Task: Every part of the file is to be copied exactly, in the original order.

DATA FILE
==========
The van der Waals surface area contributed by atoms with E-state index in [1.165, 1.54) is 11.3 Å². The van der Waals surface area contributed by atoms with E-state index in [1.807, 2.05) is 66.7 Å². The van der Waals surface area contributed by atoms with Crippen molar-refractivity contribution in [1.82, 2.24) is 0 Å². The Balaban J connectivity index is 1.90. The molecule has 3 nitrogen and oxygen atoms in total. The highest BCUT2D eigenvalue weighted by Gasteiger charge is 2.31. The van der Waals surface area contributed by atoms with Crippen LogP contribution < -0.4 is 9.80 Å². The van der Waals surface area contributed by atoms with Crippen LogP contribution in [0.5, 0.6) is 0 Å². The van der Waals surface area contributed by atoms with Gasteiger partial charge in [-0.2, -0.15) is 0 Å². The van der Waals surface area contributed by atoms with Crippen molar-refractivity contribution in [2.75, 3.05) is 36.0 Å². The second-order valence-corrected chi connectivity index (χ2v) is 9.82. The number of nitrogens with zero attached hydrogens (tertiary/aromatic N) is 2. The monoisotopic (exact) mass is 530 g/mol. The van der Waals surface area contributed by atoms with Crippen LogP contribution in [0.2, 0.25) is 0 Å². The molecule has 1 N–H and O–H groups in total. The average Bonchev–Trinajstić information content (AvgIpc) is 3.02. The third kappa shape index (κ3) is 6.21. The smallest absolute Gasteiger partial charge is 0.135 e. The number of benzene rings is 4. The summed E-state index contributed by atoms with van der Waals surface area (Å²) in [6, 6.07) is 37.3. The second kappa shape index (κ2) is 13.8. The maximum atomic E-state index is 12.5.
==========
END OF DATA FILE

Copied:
The van der Waals surface area contributed by atoms with E-state index in [1.165, 1.54) is 11.3 Å². The van der Waals surface area contributed by atoms with E-state index in [1.807, 2.05) is 66.7 Å². The van der Waals surface area contributed by atoms with Crippen molar-refractivity contribution in [1.82, 2.24) is 0 Å². The Balaban J connectivity index is 1.90. The molecule has 3 nitrogen and oxygen atoms in total. The highest BCUT2D eigenvalue weighted by Gasteiger charge is 2.31. The van der Waals surface area contributed by atoms with Crippen LogP contribution < -0.4 is 9.80 Å². The van der Waals surface area contributed by atoms with Crippen LogP contribution in [0.5, 0.6) is 0 Å². The van der Waals surface area contributed by atoms with Gasteiger partial charge in [-0.2, -0.15) is 0 Å². The van der Waals surface area contributed by atoms with Crippen molar-refractivity contribution in [2.75, 3.05) is 36.0 Å². The second-order valence-corrected chi connectivity index (χ2v) is 9.82. The number of nitrogens with zero attached hydrogens (tertiary/aromatic N) is 2. The monoisotopic (exact) mass is 530 g/mol. The van der Waals surface area contributed by atoms with Crippen LogP contribution in [0.2, 0.25) is 0 Å². The molecule has 1 N–H and O–H groups in total. The average Bonchev–Trinajstić information content (AvgIpc) is 3.02. The third kappa shape index (κ3) is 6.21. The smallest absolute Gasteiger partial charge is 0.135 e. The number of benzene rings is 4. The summed E-state index contributed by atoms with van der Waals surface area (Å²) in [6, 6.07) is 37.3. The second kappa shape index (κ2) is 13.8. The maximum atomic E-state index is 12.5.